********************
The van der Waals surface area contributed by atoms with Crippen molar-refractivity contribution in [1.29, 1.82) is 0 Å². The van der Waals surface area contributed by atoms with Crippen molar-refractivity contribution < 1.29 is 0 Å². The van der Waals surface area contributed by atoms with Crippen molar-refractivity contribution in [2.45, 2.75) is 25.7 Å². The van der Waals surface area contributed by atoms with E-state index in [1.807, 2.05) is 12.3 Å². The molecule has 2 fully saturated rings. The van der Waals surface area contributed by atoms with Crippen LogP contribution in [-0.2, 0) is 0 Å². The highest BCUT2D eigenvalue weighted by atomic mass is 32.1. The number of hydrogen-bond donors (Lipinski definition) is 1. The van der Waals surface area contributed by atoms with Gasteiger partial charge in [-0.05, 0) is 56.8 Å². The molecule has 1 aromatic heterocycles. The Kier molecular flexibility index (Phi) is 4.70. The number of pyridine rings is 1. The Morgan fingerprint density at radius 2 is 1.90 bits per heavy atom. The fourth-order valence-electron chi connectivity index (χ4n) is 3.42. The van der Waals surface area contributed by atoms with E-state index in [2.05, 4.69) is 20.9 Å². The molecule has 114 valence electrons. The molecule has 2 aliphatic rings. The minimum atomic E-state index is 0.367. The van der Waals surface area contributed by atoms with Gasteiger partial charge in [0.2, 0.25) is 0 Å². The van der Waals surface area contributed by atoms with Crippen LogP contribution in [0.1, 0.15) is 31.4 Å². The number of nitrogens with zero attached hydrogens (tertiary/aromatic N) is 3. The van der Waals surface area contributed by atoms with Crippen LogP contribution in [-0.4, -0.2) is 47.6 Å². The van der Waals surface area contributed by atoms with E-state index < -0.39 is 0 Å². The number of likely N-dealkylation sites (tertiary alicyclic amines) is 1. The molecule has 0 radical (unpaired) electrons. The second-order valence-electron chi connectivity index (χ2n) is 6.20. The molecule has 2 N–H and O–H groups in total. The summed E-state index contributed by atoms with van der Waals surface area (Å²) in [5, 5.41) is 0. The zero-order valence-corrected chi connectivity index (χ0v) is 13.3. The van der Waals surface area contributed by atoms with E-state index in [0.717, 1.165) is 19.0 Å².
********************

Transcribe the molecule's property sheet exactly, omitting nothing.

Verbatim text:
The van der Waals surface area contributed by atoms with Crippen molar-refractivity contribution in [1.29, 1.82) is 0 Å². The van der Waals surface area contributed by atoms with Crippen molar-refractivity contribution < 1.29 is 0 Å². The van der Waals surface area contributed by atoms with Crippen molar-refractivity contribution in [2.45, 2.75) is 25.7 Å². The van der Waals surface area contributed by atoms with E-state index in [1.807, 2.05) is 12.3 Å². The molecule has 2 fully saturated rings. The van der Waals surface area contributed by atoms with Crippen LogP contribution in [-0.2, 0) is 0 Å². The highest BCUT2D eigenvalue weighted by atomic mass is 32.1. The number of hydrogen-bond donors (Lipinski definition) is 1. The van der Waals surface area contributed by atoms with Gasteiger partial charge in [-0.05, 0) is 56.8 Å². The molecule has 1 aromatic heterocycles. The Kier molecular flexibility index (Phi) is 4.70. The number of pyridine rings is 1. The Morgan fingerprint density at radius 2 is 1.90 bits per heavy atom. The fourth-order valence-electron chi connectivity index (χ4n) is 3.42. The van der Waals surface area contributed by atoms with E-state index in [2.05, 4.69) is 20.9 Å². The molecule has 114 valence electrons. The molecule has 2 aliphatic rings. The minimum atomic E-state index is 0.367. The van der Waals surface area contributed by atoms with Gasteiger partial charge in [0.2, 0.25) is 0 Å². The van der Waals surface area contributed by atoms with Crippen LogP contribution in [0.1, 0.15) is 31.4 Å². The number of nitrogens with zero attached hydrogens (tertiary/aromatic N) is 3. The van der Waals surface area contributed by atoms with Crippen LogP contribution in [-0.4, -0.2) is 47.6 Å². The van der Waals surface area contributed by atoms with E-state index < -0.39 is 0 Å². The number of likely N-dealkylation sites (tertiary alicyclic amines) is 1. The molecule has 0 radical (unpaired) electrons. The second-order valence-electron chi connectivity index (χ2n) is 6.20. The molecule has 2 N–H and O–H groups in total. The summed E-state index contributed by atoms with van der Waals surface area (Å²) in [5, 5.41) is 0. The zero-order valence-corrected chi connectivity index (χ0v) is 13.3. The van der Waals surface area contributed by atoms with E-state index in [0.717, 1.165) is 19.0 Å².